Siddharth Varadarajan is right in pointing out that Canada's attitude towards the Indian armed forces — of treating them as a criminal outfit — is inexcusable (“Ottawa, you have a problem,” May 28). Some security personnel are, no doubt, guilty of excesses and violation of human rights such as fake encounters, custodial deaths, and torture. India should be firm in bringing such men to justice. Otherwise, for the fault of a few men in uniform, the entire armed forces run the risk of being disgraced.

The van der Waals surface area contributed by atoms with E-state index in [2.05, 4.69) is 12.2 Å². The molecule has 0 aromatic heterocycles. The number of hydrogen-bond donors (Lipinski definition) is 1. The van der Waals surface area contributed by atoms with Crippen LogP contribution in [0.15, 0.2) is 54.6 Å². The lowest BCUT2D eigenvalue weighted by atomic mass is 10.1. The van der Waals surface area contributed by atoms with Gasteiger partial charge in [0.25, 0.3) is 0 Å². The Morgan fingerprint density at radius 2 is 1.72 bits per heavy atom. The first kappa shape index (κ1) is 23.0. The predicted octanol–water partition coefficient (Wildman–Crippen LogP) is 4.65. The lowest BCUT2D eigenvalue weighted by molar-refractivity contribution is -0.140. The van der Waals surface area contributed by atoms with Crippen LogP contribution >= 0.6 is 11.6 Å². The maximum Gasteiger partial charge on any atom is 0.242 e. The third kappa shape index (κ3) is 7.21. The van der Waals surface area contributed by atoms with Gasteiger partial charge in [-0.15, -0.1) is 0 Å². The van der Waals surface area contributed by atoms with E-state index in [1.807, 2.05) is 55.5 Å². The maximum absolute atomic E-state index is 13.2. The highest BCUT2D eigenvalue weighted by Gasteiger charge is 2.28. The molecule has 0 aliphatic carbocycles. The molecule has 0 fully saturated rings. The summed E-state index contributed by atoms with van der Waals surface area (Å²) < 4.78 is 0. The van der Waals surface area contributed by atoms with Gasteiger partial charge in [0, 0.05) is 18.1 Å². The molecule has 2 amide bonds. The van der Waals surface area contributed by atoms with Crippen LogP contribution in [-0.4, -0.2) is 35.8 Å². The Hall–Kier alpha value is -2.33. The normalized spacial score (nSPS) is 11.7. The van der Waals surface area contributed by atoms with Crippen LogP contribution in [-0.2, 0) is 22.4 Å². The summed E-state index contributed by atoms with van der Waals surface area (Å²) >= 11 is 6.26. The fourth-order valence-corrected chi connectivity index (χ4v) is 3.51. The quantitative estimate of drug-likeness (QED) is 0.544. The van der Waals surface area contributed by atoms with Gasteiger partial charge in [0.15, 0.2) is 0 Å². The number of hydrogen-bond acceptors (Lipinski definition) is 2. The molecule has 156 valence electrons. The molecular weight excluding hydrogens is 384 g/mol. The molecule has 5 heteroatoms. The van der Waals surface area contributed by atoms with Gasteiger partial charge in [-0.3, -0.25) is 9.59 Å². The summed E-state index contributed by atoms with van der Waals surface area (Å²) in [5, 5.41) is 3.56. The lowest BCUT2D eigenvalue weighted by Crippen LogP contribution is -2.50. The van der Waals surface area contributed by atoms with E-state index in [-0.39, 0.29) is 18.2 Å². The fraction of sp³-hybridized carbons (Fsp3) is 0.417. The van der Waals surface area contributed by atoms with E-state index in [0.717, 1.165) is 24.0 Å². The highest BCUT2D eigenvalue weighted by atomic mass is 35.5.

Nirmala P. Rao,
Canada, which has regretted the language used by its officials against the Indian security establishment, should conduct a thorough study before categorising persons as criminals. Agreed, some armed forces personnel are guilty of excesses in Jammu and Kashmir and other parts of India. The government, too, has been found wanting in dealing with them. But that does not mean Indian soldiers are criminal.
The issue of denying visas to individuals accused of specific human rights violations has triggered a debate on who can be brought under the purview. The broad approach of the Canadian government of including the entire Indian armed forces is unacceptable. The protection of a nation's borders is a matter of great importance. Treating soldiers involved in such an exercise as criminals is shameful.